Ram sellers in Kaduna on Friday expressed dismay over low sales, barely two days to the Eid-el-Kabir festival.


Major ram markets including Zango, Bachama road, Rigasa and others within Kaduna metropolis had recorded low patronage amidst availability of many rams.

Alhaji Idris Saminaka, a livestock trader at Bachama Road market, told the News Agency of Nigeria that most of them had given up on their expectations of huge boom in rams’ sales.

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Saminaka said he had sold only 15 out of the 80 rams he brought to Kaduna four weeks ago.

“The economic situation has contributed to the low patronage and is affecting even our pockets.

“The hope we have is very small, as the festival is two days from now, we pray to make some sales before then to enable us go home with smiling faces.

“Returning the animals to Saminaka will be a great loss to me because of the expenses incurred transporting them and feeding them here in Kaduna,” he said.

Saminaka said prices of the animals ranged from N40, 000 to N100, 000.

Another ram dealer, Yakubu Danlasan, also blamed current economic situation amidst other responsibilities as responsible for the low sales being recorded.

“The Naira doesn’t have much value now, present economic situation has now become a factor to consider while spending money, people now spend money on what they can afford, it is not eazy to us selling the rams and also the buyers.

“We would like to at least make little profit on what we spent feeding and paying for stalls for our animals, but the customers don’t realize that.

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“Although people want to buy rams for the festival, they cannot afford to due to the economic situation in the country.”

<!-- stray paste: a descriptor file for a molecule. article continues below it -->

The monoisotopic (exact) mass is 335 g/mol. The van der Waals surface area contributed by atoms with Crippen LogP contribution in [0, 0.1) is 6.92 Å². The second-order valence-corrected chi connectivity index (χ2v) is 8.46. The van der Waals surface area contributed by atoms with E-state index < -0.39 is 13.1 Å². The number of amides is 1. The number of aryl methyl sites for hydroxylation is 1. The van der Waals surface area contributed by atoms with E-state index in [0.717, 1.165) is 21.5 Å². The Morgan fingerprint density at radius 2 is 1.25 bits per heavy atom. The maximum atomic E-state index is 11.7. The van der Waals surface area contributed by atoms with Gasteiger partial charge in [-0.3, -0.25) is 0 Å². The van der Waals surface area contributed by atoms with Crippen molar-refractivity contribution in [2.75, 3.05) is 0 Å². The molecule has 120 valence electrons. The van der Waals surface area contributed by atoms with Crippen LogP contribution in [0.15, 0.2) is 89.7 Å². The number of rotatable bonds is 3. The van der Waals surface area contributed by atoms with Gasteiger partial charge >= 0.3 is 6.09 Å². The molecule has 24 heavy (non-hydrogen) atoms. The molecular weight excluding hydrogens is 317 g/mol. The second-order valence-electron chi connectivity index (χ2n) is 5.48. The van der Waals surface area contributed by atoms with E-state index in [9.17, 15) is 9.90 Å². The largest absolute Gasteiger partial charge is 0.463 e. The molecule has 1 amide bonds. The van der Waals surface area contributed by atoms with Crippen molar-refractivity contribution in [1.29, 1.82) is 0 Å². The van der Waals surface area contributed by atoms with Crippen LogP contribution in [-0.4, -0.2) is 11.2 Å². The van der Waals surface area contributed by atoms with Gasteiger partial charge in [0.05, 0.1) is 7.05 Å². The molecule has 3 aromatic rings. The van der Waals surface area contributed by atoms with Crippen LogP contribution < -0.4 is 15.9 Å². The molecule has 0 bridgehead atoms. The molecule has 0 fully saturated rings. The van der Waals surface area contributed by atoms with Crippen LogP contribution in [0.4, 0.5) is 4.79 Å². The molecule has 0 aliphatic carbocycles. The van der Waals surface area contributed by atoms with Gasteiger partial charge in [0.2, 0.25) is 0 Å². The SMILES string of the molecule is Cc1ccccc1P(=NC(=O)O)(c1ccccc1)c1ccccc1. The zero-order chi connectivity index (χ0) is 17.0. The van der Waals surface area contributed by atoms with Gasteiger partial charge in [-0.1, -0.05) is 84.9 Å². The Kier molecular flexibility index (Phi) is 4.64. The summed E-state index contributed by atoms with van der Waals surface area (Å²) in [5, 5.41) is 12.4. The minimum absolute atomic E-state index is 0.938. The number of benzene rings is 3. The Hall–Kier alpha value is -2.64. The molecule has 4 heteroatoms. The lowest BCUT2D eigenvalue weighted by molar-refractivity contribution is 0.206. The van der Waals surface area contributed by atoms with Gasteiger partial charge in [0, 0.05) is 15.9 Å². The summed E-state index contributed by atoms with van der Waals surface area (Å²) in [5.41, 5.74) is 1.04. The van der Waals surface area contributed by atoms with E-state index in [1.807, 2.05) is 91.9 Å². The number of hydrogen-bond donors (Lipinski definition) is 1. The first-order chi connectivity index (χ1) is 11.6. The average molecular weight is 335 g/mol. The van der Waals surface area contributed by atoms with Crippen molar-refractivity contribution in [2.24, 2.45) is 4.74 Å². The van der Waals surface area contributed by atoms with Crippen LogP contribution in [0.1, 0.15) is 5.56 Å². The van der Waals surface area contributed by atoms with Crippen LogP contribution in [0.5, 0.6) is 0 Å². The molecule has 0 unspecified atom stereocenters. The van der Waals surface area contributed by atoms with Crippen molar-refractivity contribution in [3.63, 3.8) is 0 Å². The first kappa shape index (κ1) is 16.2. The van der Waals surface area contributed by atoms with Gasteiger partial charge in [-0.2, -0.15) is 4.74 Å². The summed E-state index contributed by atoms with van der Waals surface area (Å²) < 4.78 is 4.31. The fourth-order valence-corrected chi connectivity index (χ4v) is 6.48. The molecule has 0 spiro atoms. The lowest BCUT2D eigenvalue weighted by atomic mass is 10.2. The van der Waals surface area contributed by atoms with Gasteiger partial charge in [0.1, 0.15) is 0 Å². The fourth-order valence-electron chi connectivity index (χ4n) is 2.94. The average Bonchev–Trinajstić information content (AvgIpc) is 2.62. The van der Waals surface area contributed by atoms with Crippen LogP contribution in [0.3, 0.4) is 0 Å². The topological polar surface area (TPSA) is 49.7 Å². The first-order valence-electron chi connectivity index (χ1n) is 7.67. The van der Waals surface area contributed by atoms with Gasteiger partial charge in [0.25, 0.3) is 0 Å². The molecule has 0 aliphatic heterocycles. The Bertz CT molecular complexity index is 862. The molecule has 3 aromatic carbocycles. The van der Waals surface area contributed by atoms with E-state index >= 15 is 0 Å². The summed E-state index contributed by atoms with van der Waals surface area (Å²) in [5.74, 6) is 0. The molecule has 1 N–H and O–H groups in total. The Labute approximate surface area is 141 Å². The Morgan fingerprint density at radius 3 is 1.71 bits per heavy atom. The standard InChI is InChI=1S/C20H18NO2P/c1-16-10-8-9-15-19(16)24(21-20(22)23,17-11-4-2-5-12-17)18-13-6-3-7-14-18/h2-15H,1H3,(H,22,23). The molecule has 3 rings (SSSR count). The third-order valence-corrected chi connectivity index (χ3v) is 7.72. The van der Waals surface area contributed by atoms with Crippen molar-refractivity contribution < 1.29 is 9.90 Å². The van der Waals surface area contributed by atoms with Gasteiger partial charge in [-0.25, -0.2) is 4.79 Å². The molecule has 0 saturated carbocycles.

Danlasan believed that the price would crash as many traders would not want to return back with the animals.

According to him, some of the traders bought the rams from Niger Republic, Sokoto, Zamfara and Katsina States.

“Though our hope is very slim, since we have only two days before the celebration, buyers may decide to buy rams between today and tomorrow and continue with other preparations, “ Danlasan said.

Yusha’u Mutukaraba, a seasonal ram seller at Zango market, blamed the low patronage as a result of the rise on the cost of breeding livestock.

“The patronage is low because the animals are costly, we are not willing to sell below the expenses of transporting and fending for the animals we incurred, business is done in order to make profit,” he said.

Mutukaraba, however, said that they would eventually break the prices hopefully after the Eid prayers in order to get money to take care of other problems.



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